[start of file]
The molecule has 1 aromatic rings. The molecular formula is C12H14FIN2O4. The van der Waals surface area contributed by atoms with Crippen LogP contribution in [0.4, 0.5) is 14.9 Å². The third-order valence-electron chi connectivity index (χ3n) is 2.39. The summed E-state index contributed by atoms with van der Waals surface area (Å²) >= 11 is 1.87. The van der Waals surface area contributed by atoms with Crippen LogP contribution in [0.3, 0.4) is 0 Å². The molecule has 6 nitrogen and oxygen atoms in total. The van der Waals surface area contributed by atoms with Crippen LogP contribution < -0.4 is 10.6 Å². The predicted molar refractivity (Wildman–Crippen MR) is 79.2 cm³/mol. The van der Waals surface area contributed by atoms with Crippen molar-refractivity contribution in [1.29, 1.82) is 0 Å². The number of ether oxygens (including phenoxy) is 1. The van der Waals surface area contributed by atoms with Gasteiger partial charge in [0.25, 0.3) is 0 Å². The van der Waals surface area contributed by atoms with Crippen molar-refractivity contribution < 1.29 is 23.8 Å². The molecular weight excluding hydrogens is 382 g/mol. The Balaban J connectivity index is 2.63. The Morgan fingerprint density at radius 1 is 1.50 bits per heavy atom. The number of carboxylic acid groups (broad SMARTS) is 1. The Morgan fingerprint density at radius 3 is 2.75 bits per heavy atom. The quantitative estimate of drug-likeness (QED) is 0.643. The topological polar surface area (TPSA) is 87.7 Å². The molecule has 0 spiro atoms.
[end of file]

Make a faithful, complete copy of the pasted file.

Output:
The molecule has 1 aromatic rings. The molecular formula is C12H14FIN2O4. The van der Waals surface area contributed by atoms with Crippen LogP contribution in [0.4, 0.5) is 14.9 Å². The third-order valence-electron chi connectivity index (χ3n) is 2.39. The summed E-state index contributed by atoms with van der Waals surface area (Å²) >= 11 is 1.87. The van der Waals surface area contributed by atoms with Crippen LogP contribution in [0.3, 0.4) is 0 Å². The molecule has 6 nitrogen and oxygen atoms in total. The van der Waals surface area contributed by atoms with Crippen LogP contribution < -0.4 is 10.6 Å². The predicted molar refractivity (Wildman–Crippen MR) is 79.2 cm³/mol. The van der Waals surface area contributed by atoms with Crippen molar-refractivity contribution in [1.29, 1.82) is 0 Å². The number of ether oxygens (including phenoxy) is 1. The van der Waals surface area contributed by atoms with Gasteiger partial charge in [0.25, 0.3) is 0 Å². The van der Waals surface area contributed by atoms with Crippen molar-refractivity contribution < 1.29 is 23.8 Å². The molecular weight excluding hydrogens is 382 g/mol. The Balaban J connectivity index is 2.63. The Morgan fingerprint density at radius 1 is 1.50 bits per heavy atom. The number of carboxylic acid groups (broad SMARTS) is 1. The Morgan fingerprint density at radius 3 is 2.75 bits per heavy atom. The quantitative estimate of drug-likeness (QED) is 0.643. The topological polar surface area (TPSA) is 87.7 Å². The molecule has 0 spiro atoms.